Sri Lanka is a signatory to the Convention on International
Trade in Endangered Species of Wild Fauna and Flora (CITES) and
acceded and entered the Convention into force in 1979.
The Convention is an international agreement between governments
to ensure that international trade in specimens of wild animals
and plants does not threaten their survival.
CITES was drafted as a result of a resolution adopted in 1963 at
a meeting of members of IUCN (The World Conservation Union). It
is also an international agreement to which states adhere to
CITES is legally binding on the parties and it provides a
framework to be respected by each party, which has to adopt its
own domestic legislation to ensure that CITES is implemented at
the national level.
It is believed that Sri Lanka is yet to obtain the CITES
certificate required before the transfer of Asokamala.
On the other hand, the Fauna and Flora Protection Ordinance of
1938 specifies the restrictions on transfer of animals to other
countries, despite which specification, diplomatic exchange of
animals has been continuing for a long period of time.
History and tradition in Sri Lanka show that the Sri Lankan
culture has always had close ties with elephants. More than
being a cultural symbol, the presence of elephants in the lives
of Sri Lankans indicates the compassion and nature of tolerance
of the people of this country.
However, the way elephants are treated at present is evident
enough of the people’s deviation from that compassionate and
tolerant nature. “Elephants are treated very badly. Even at the
zoo, they are tortured and made to learn various tricks to be
performed at the open air theatre,” Jayewardene noted.
While the environmentalists are engaged in vehement protests
over the transfer of Asokamala, Sports and Public Recreation
Minister Gamini Lokuge, under whose authority the transfer is
being planned, has already obtained Cabinet approval for the
When The Nation queried, the Minister admitted that he had
already received the approval days ago and was now awaiting the
report on the conditions of the zoo.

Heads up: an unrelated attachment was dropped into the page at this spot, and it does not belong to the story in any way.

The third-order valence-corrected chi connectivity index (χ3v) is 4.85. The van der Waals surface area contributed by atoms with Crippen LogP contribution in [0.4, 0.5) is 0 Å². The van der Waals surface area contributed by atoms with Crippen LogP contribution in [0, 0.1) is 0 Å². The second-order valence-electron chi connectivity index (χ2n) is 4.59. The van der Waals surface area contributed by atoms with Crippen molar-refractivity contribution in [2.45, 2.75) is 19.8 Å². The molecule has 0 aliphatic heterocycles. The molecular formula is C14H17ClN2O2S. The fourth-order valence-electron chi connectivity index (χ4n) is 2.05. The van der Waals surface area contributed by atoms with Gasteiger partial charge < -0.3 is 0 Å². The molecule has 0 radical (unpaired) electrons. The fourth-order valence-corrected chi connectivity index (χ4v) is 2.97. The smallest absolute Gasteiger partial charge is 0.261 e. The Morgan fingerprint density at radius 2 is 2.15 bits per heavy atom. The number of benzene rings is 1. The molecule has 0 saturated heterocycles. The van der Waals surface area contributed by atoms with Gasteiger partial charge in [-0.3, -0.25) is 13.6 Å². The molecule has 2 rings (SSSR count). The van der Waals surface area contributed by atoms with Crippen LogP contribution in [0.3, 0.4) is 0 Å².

“In spite of the belief of many, we are not trying to put this
elephant’s life in danger. We have sent elephants to China and
Japan recently and we have made sure that the environment
conditions in those countries were not adverse to the wellbeing
of the animals before we sent them,” the Minister said,
countering the argument of the environmentalists.
He added that it would be the same in Asokamala’s case.
He added that if the animal was to be sent at all, it would be
done after a proper investigation of the conditions at the zoo.
“We have already requested a comprehensive report on the
conditions from their foreign minister,” he added.
However, serious questions are raised as to how the minister
could have obtained cabinet approval prior to receiving details
of the conditions of the zoo.
“We have still not decided on a day to transfer the elephant to
Armenia,” he said.
Minister Lokuge confirmed that the animal was currently at the
Pinnawela Elephant Orphanage and would be transferred to the
Dehiwala Zoo prior to her departure for Armenia, once the report
reached the authorities.
Sathva Mithra view
“Is it not a shame that in Sri Lanka, which boasts of
compassion to all beings, the cabinet of ministers should
descend to sacrificing an animal?” Queried Sathva Mithra
President Sagarica Rajakarunanayake.
Expressing her view to The Nation, she said, “Why, despite
serious warnings by humanitarian organisations, based on
researched facts of the unsuitable conditions in Armenia and the
Yerevan Zoo for the survival of a Sri Lankan elephant in
Armenia, should the cabinet approve the transfer of this
elephant, from the warm tropical country of its birth to the
extreme cold clime of Armenia, to a life of physical and
psychological suffering and almost certain death, to consolidate
bilateral friendly relations between the two countries?”
By remaining silent on objections that have been raised about
the unsuitable conditions in Armenia for the elephant, Sports
and Recreation Minister Lokuge has shown obvious pleasure about
plans for a glorious national ceremony in Armenia to receive the
elephant and has decided to participate in it, she pointed out.
“The nation is supposed to take pride in the ceremonial welcome
to the Minister and VIPs (and their wives?) when gifting the
elephant. What is the pride or pleasure for the people of this
country, agonising over the fate of our elephant population and
its suffering and destruction, having to watch this hapless
elephant lost without its family and home in Pinnawela, being
paraded in chains on the streets of Armenia, from where it will
be taken to the prison of a shelter to spend the rest of its
days suffering in the severe cold?” she queried.
Rajakarunanayake went on to say, “It is regrettable that the
entire cabinet has failed to pay heed to the Mahinda Chinthana,
where the President affirms that his policy for environmental
conservation is based on the sermon of Arahat Mahinda. In the
Mahinda Chinthana, the President has clearly pledged, ‘Our
biodiversity is among the world’s heritage. I will not let it be